I believe that more proactive education about what this plan is, why it is important and when to comment is necessary. Simply putting a document on a website, in the newspaper and at the library won’t get the word out about and encourage participation. Showing up to meetings, but not mentioning the plan or seeking input about it isn’t broadening public participation. I don’t believe any actual outreach happens in any of the meetings mentioned. I believe the commission should re-evaluate the plan, get a report from staff about he current efforts and significantly overhaul the section about broadening public participation. In the past, many years ago, a staff member would show up to the Affordable Housing Roundtable and explain what the report was and why the comments were available, that hasn’t happened in years. As a recipient of these funds, but not a member of the neighborhood center directors group or Third Sector Housing, I often find that communications from the CDBG office are lacking.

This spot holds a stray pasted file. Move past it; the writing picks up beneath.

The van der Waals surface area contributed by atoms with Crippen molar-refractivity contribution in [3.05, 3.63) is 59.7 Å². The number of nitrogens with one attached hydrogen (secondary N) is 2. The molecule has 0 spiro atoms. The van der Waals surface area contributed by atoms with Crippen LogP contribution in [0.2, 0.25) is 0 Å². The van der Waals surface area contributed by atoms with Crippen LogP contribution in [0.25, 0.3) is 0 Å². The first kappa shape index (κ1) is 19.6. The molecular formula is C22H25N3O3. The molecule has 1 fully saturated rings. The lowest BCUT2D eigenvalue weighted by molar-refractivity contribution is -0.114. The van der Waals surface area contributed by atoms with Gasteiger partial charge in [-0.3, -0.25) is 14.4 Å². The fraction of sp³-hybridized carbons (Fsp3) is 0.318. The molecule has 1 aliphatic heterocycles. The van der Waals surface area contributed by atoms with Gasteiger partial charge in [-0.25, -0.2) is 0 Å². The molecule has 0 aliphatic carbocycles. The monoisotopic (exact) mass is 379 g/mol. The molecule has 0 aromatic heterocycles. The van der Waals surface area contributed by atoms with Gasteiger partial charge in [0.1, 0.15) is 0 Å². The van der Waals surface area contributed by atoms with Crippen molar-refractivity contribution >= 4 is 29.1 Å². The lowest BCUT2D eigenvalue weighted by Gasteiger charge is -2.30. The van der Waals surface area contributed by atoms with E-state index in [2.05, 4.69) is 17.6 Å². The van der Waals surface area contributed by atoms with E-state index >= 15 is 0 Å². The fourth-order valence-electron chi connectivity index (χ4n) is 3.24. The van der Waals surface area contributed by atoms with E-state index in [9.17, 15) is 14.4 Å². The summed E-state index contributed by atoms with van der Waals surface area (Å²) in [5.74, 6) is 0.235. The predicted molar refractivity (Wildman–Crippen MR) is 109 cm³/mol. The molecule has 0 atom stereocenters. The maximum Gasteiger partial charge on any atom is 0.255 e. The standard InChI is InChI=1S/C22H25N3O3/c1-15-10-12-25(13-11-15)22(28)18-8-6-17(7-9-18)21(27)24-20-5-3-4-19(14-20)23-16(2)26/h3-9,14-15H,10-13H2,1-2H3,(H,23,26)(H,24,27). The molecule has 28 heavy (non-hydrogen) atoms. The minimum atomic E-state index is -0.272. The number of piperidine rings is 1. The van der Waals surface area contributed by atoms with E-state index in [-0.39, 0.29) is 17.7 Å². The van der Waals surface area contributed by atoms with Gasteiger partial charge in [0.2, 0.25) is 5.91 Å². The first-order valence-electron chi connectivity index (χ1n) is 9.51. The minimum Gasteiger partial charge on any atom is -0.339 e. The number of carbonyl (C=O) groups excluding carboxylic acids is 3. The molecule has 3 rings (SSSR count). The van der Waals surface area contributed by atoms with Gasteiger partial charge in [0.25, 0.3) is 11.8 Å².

There should also be a summary of the plan or condensed questions that can be asked of the community that doesn’t require them reading a 69 page document to provide feedback. It’s a daunting task . Simply finding the 2014 Draft report was also a challenge for me, it was not attached to the legistar file for the meeting until 2 days before the public hearing.
DANE CO CONTINUUM OF CARE AND HOMELESS SERVICES CONSORTIUM (page 9)
Are they not the same thing? What is the difference?
REPEAT MY COMMENTS FROM LAST YEAR (page 11)
I provided comments last year, but there was no response to them. I would like to reiterate those comments once again.
- We need to keep a focus on providing adequate funds for rental housing due ot the high need in the community for affordable rental housing
- Consider greater opportunities for public participation including the Homeless Consortium
- Consider broadening the anti-poverty strategy
- The city’s current low vacancy rate and changes to state law are barriers to finding affordable housing
- Consider strong interventions when hospitals discharge people directly to the streets.
ANTI-POVERTY PLAN (page 35-36)